Tuesday, March 22, 2011

The One Where I Fall Off My Bike

Germans like to bike.

Some people here in beautiful Deustchland don't even have cars- even in the suburbs where public transportation is a bit slapdash- but choose instead to use a bicycle as their primary mode of transportation. You know how I know this? Observation, my friends, observation. The sheer number of bikers riding around in the snow during the winter leads me to believe the bike is just as much a transportation staple as the car. I can only assume that given the option of a comfortable heated car ride with ample lumbar support and very little threat of discomfort in the middle of winter where the windchill hovers around 5 degrees, you would always choose the car over a bike. Always. Ergo, anyone riding a bicycle in such conditions must have no other choice. And frostbite.

Husband and I bought a secondhand bike off a fellow headed back to the U.S. a few months ago, and now the beautiful weather and our need for secondary transportation have joined forces to create the perfect scenario in which to stretch our...wheels. So I took the 'ole girl out for a spin yesterday and was absolutely delighted by the wind whipping through my hair and the sun beating down on my face as I breezed down side streets and through bike lanes. Germany seems to be on board with the whole cyclist mentality and has invested in creating a well run and complex infrastructure to accommodate the casual biker, which falls neatly in line with their overarching concern for the environment. In many places there are just as many bike paths as streets, and most intersections have traffic lights not just for cars, but also little ones to the side for bikes. Cute.

One of the coolest things about the biking culture here is the pervasiveness of the act. As Husband and I sat outside our favorite sushi place enjoying the lunch special, no less than 10 senior citizens came peddling by, most of whom were clearly returning from the grocery store, as evidenced by their heaping cloth baskets affixed to the back overflowing with prunes and danish and all other manner of old-lady food. During rush hour it's not uncommon to find about half as many commuters using the bike lanes as the highway, and kids of all ages ride bikes to and from school (have I mentioned that German parents haven't yet succumbed to the "culture of fear" in raising their children, and it's awesome to see kids given free range to have fun and learn on their own).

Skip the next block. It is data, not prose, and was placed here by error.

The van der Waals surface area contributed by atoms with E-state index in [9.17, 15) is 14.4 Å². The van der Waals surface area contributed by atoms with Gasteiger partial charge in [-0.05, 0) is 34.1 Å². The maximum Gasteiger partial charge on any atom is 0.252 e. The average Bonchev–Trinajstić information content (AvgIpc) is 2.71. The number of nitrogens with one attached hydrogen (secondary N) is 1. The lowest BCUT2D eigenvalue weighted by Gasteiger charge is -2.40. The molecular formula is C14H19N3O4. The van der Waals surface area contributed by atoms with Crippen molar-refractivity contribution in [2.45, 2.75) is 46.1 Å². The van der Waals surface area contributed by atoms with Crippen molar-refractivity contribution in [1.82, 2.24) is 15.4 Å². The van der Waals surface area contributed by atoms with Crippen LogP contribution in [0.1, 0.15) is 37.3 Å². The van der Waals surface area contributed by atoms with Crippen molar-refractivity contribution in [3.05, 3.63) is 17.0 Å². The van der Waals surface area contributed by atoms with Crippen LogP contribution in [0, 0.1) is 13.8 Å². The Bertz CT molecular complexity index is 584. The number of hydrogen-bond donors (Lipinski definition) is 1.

So, if Granny From the Block can ride her 6 speed all over town, surely I, a capable, relatively fit 20-something of robust health can manage a trek on my own two-wheeler. After all, riding a bike is like...riding a bike. Once you learn, you never forget.


Well, kinda. I was doing great and having a blast with my new-found freedom of transportation until I rounded the corner approaching homestead Guten Strudel, and attempted to transition from the street to the sidewalk, via curb. This was a small curb, a rounded curb, one might say a gentle curb. A curb that seemed at first no more dangerous than a piece of cheese or a wool sock. No problem. The bike, however, saw things differently. To the bike, this curb represented all that was wrong in the world: insurmountable troubles, constant struggle, certain death. I think it was aiming for certain death. So down I went as the front tire refused to proceed forward of the curb line, but my own inertia required additional movement in that general direction. I toppled, sideways and awkwardly, to the ground, luckily in the direction of the sidewalk (and not into oncoming traffic).


I managed to break my fall with the cunning use of my bare hands and ample amount of natural padding, and escaped the incident with nothing more than a small bruise on my leg and permanent shame. Seriously, who falls off their bike? I didn't even crash into anything, I literally just fell.

How embarrassing.


Johi said...

Are we related? I have too many similar stories to post here, so you may be seeing my own post about such displays of athleticism... Thanks for making me laugh!

Johi said...

P.S. My favorite bikers are the ones with the cigarette hanging out of their lips. That little cancer stick usually is a sure sign that they lost their license and aren't just getting exercise.

Allie said...

Johi- I've definitely noticed increase in the number of smoking while biking incidents as the weather has warmed up. Their balance and ability to take in enough oxygen to fuel those little peddlin' legs still astounds me.

Canis Majoris said...

Question is...did anyone point and laugh?

I'm going to totally read your story to my husband. He was riding to work one day right before Labor Day. He thought it was taking him too long so he pulled his cell phone out of his pocket to check the time and hit a patch of gravel or something and by reflex grabbed his brake. His front brake. He went end over tea kettle. He called me at work to come get him and his message on my voice mail was, "I'm not going to die, but I'm hurt pretty bad." Nice. He busted his hand in two different places, broke a tooth, scraped up his cheek bone and split his lip open. We spent all Labor Day weekend in front of the TV with his hand elevated instead of out on the river on our waverunners!

Allie said...

Oh Canis, misery loves company! I'm glad your husband survived his bucking bike incident- did he too suffer permanent shame. Seriously, not since training wheels have I fallen off my bike.

spokeit said...

Oh you make it sound so romantic! (in a good way!) I wish we could ride our bikes around like that- I'd get hit by a small child walking to school in under 15 seconds...

Anonymous said...

Where I live, bikers are militant. Once a month they do this thing called "Critical Mass" where they all get together and bike through the main streets, the goal being to achieve so many bikers that traffic is totally held up.